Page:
- End of June: establish contract with Panopto.
Feedback from other colleges
Skidmore, Hamilton College, Holy Cross, Lake Forrest, and Gettysburg.
Skidmore and Hamilton are using Panopto and Ensemble for different purposes. Panopto for lecture capturing and Ensemble for video asset management. Both are happy with both products and say they are easy to use.
Holy Cross has been using Panopto for the last 2 years and they are happy with it.
Gettysburg College has been using Ensemble since the summer of 2014. It is used primarily to store videos for their library reserves (75%) and the rest for faculty created content (mostly flipped classrooms). For the most part happy with it.
Lake Forest College has had Panopto for 2 years and are pretty happy with the decision. Several faculty have done a lot of screen-casting, and they were able to get started with minimal hand-holding.
To help raise awareness about community efforts to prevent significant security issues, Middlebury Information Security has launched a ‘Security Scout of the Month’ award.
Highlighting the valuable contributions of community security scouts in an @MiddInfoSec blog post and on Middlebury’s Information Security web site is a great way to show how a cautious and thoughtful approach to computing can protect the College community from cyber risks.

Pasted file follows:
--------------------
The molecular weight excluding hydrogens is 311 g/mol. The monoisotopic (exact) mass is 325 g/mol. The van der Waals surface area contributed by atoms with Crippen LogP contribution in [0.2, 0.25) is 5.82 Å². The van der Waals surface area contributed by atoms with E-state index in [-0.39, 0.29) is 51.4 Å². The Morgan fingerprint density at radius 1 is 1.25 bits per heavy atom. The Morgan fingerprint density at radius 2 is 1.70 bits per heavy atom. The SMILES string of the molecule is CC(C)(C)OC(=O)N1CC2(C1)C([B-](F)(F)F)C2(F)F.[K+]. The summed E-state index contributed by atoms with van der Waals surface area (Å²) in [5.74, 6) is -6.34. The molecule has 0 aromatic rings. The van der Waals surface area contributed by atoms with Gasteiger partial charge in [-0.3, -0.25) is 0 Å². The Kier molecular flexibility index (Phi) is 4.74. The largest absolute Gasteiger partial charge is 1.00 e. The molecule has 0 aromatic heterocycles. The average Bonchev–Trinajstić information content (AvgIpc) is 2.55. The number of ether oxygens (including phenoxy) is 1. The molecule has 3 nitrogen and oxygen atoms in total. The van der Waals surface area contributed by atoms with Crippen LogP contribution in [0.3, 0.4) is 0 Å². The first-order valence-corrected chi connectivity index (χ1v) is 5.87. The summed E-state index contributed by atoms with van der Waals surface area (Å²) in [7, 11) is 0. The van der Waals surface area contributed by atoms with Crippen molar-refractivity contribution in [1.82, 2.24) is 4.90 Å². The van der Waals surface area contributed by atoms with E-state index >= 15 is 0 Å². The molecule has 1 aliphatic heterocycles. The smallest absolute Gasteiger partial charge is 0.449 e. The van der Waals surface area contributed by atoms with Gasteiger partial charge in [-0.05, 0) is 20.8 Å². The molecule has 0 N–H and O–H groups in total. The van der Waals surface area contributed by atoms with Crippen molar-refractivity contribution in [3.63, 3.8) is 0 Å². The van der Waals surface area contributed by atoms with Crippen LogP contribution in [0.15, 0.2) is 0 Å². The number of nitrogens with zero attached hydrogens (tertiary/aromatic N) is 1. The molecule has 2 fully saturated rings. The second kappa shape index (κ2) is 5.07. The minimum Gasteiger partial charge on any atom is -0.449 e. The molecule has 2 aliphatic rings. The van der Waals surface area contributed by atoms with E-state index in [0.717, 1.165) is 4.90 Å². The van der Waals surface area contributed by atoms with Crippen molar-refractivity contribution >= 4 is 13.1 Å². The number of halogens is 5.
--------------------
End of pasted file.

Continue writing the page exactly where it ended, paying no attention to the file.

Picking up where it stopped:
As an example, this past month, an attack against Middlebury’s Banner system was avoided thanks to the contributions of an astute member of our community, Justin Allen, who spotted a targeted phishing attack and raised the awareness around this malicious event.
As Justin Allen describes it:
“I received an email that started out dear account owner which usually gets my attention and as I read down thru the email I noticed that it said I had signed up for a paperless W-2 which I did not and it wanted me to logon to view it. After that I noticed a couple of another things that did not make sense for my Middlebury account one was the sender of the email which wasn’t from the college at all and we all have been told time and time again if the address doesn’t end with middlebury.edu it’s not from the college. Below is a copy of what was sent to me.”
This astute awareness is why Justin is this month’s ‘Security Scout of the Month’.
We are excited to celebrate the hard work and security conscious efforts of our community. Please watch for the next ‘Security Scout of the Month’ and help us recognize these efforts.
If you would like to recognize an individual for their information security contributions or would like to raise an information security concern, please contact firstname.lastname@example.org.
In January, 2016, the ACTT (formerly CTT) submitted a recommendation for Middlebury to adopt Canvas. We have received budget approval, and will begin the work of moving Middlebury into the Canvas service.